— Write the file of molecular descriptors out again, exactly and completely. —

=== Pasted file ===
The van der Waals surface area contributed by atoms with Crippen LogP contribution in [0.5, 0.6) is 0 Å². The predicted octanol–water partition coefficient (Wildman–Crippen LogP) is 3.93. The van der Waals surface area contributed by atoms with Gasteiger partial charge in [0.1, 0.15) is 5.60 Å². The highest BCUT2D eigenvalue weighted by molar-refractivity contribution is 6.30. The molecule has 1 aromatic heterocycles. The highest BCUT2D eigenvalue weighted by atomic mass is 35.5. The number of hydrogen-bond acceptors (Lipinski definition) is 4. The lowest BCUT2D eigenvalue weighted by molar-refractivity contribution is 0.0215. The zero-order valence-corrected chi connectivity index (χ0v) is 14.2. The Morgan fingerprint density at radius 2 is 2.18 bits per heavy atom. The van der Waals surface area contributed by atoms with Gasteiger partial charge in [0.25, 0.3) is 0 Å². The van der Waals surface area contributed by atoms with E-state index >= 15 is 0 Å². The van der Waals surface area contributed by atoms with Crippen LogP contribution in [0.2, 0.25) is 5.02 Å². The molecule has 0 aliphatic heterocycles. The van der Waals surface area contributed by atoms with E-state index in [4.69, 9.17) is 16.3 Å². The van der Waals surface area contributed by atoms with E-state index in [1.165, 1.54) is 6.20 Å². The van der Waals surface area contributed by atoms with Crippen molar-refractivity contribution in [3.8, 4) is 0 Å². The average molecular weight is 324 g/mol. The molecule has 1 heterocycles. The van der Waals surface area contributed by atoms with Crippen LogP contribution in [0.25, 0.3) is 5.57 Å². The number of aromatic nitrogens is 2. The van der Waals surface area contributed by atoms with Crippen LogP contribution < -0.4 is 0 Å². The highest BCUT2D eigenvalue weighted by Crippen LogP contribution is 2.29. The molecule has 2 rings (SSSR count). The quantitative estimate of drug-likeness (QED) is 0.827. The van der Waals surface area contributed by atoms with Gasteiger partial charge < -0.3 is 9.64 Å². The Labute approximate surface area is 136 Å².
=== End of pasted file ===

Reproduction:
The van der Waals surface area contributed by atoms with Crippen LogP contribution in [0.5, 0.6) is 0 Å². The predicted octanol–water partition coefficient (Wildman–Crippen LogP) is 3.93. The van der Waals surface area contributed by atoms with Gasteiger partial charge in [0.1, 0.15) is 5.60 Å². The highest BCUT2D eigenvalue weighted by molar-refractivity contribution is 6.30. The molecule has 1 aromatic heterocycles. The highest BCUT2D eigenvalue weighted by atomic mass is 35.5. The number of hydrogen-bond acceptors (Lipinski definition) is 4. The lowest BCUT2D eigenvalue weighted by molar-refractivity contribution is 0.0215. The zero-order valence-corrected chi connectivity index (χ0v) is 14.2. The Morgan fingerprint density at radius 2 is 2.18 bits per heavy atom. The van der Waals surface area contributed by atoms with Gasteiger partial charge in [0.25, 0.3) is 0 Å². The van der Waals surface area contributed by atoms with E-state index >= 15 is 0 Å². The van der Waals surface area contributed by atoms with Crippen LogP contribution in [0.2, 0.25) is 5.02 Å². The molecule has 0 aliphatic heterocycles. The van der Waals surface area contributed by atoms with E-state index in [4.69, 9.17) is 16.3 Å². The van der Waals surface area contributed by atoms with E-state index in [1.165, 1.54) is 6.20 Å². The van der Waals surface area contributed by atoms with Crippen molar-refractivity contribution in [3.8, 4) is 0 Å². The average molecular weight is 324 g/mol. The molecule has 1 heterocycles. The van der Waals surface area contributed by atoms with Crippen LogP contribution in [0.25, 0.3) is 5.57 Å². The number of aromatic nitrogens is 2. The van der Waals surface area contributed by atoms with Crippen LogP contribution < -0.4 is 0 Å². The highest BCUT2D eigenvalue weighted by Crippen LogP contribution is 2.29. The molecule has 2 rings (SSSR count). The quantitative estimate of drug-likeness (QED) is 0.827. The van der Waals surface area contributed by atoms with Gasteiger partial charge < -0.3 is 9.64 Å². The Labute approximate surface area is 136 Å².